The Plan: Repositioning Makeover: 1) Reduced the amount of construction material from the worksite and placed unnecessary equipment either off site or in available garage spaces, 2) Planted a hedge-row of mature Leland Cypress trees along the back of the development. This visually blocked the traffic, i.e., out of sight out of mind. 3) Landscaped the entrance to the development, installed a monument sign with the name of the development along with low-voltage lighting. The front yards of the homes were also landscaped as construction allowed, 4) The homes were attracting families with young kids, however the smaller yards were proving to be a stumbling block. So a community gathering area was created with play structures located in an otherwise unused portion of the plat. 5) Repurposed the existing model home, adding additional staging to make it feel more welcoming, 6) Created a theme for the development, then professionally redesigned the marketing materials promoting the new theme and installed professional signage throughout the plat.

With a sales value totaling over $7.6 million, the cost for improvements came to approximately $20,000.

The Results: Keep in mind once again, that prior to performing these changes, the builder was advised by the previous broker to lower prices. That said, within three weeks, we sold eight of the ten homes. The ninth home sold within a month after the sale of the first eight and the last home sold as a custom-build, nine months later.

Return on Investment: So how much of a discount would it have required to sell all ten homes had the improvements not been made? The conservative estimate is a discount of $25,000 per home. Multiplied by 10 homes, this would have amounted to a $250,000 loss of revenue, not including the interest costs associated with servicing the debt. An investment of $20,000 returned $250,000, all at retail, premium pricing.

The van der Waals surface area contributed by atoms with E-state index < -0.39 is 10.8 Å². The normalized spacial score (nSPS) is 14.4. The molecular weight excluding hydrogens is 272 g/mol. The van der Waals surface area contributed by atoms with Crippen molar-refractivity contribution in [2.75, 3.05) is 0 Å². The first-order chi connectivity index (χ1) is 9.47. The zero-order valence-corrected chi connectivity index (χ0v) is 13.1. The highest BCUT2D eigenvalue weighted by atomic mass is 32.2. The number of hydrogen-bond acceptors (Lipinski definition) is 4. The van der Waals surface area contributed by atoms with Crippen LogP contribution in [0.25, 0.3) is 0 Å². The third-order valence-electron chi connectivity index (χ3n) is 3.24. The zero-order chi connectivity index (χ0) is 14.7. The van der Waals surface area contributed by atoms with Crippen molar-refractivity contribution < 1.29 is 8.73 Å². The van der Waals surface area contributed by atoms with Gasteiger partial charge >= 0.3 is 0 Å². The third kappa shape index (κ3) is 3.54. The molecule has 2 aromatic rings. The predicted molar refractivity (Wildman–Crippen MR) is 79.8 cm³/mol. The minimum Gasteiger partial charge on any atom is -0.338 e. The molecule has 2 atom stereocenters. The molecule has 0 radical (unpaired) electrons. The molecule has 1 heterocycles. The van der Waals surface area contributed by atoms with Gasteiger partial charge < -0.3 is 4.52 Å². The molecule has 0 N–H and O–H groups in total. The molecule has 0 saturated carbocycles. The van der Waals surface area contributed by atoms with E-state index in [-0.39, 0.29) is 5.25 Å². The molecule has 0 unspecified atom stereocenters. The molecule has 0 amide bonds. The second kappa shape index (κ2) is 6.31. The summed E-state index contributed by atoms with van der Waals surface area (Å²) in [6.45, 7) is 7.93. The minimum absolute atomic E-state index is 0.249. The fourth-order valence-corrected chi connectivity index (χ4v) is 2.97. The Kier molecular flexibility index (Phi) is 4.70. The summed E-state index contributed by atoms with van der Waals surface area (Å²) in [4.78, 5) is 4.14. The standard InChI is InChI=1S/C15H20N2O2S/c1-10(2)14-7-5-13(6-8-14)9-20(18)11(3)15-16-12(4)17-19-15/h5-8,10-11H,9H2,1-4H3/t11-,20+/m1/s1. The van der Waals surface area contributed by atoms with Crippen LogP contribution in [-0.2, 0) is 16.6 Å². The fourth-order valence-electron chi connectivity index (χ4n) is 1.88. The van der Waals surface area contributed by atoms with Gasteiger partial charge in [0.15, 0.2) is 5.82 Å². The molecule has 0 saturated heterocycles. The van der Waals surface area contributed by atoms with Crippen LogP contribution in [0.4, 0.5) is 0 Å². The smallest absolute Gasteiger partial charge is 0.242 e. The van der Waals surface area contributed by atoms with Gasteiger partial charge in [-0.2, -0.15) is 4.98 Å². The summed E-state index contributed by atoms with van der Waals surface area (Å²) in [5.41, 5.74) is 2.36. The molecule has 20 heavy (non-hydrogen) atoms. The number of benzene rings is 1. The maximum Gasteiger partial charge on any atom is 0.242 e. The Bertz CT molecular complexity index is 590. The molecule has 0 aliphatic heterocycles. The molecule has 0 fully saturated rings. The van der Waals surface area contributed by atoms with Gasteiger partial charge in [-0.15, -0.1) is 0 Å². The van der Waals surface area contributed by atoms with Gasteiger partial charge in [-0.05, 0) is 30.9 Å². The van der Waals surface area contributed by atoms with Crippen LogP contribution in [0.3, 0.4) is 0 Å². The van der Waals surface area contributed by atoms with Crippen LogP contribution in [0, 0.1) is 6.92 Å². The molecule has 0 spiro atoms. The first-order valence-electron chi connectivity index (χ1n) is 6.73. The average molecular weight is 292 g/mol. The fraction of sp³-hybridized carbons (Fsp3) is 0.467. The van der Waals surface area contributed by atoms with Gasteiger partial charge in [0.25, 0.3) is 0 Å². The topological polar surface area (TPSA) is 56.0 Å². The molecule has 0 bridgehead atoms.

How does this relate to selling your home? First of all, there’s a big difference between how we live in our home and how we merchandise our home once it’s listed for sale. I often tell my clients that as we prepare their property for market, to begin thinking of their “home” as a “house” to be merchandised as the future home of a prospective buyer. Again, developers and their real estate brokers understand this concept and go to great lengths to effectively merchandise their product and invest the dollars to do so.

Your home is no different. It’s the advance preparation of de-cluttering, cleaning, painting, updating, landscaping, and looking for ways to downplay perceived negatives and accentuate the positives that determine whether a home will be sold at wholesale or at retail, that is, the lower or the higher end of the perceived price range, respectively.

And what about the return on investment? When preparing a home for market, I suggest that for every dollar invested in an improvement, expect a return equal to “the dollar invested, plus a factor of X,” or don’t perform the improvement. It’s that simple.

Nick Pallis is a Broker with Windermere Real Estate serving Seattle’s Eastside communities. Visit www.nickpallis.com.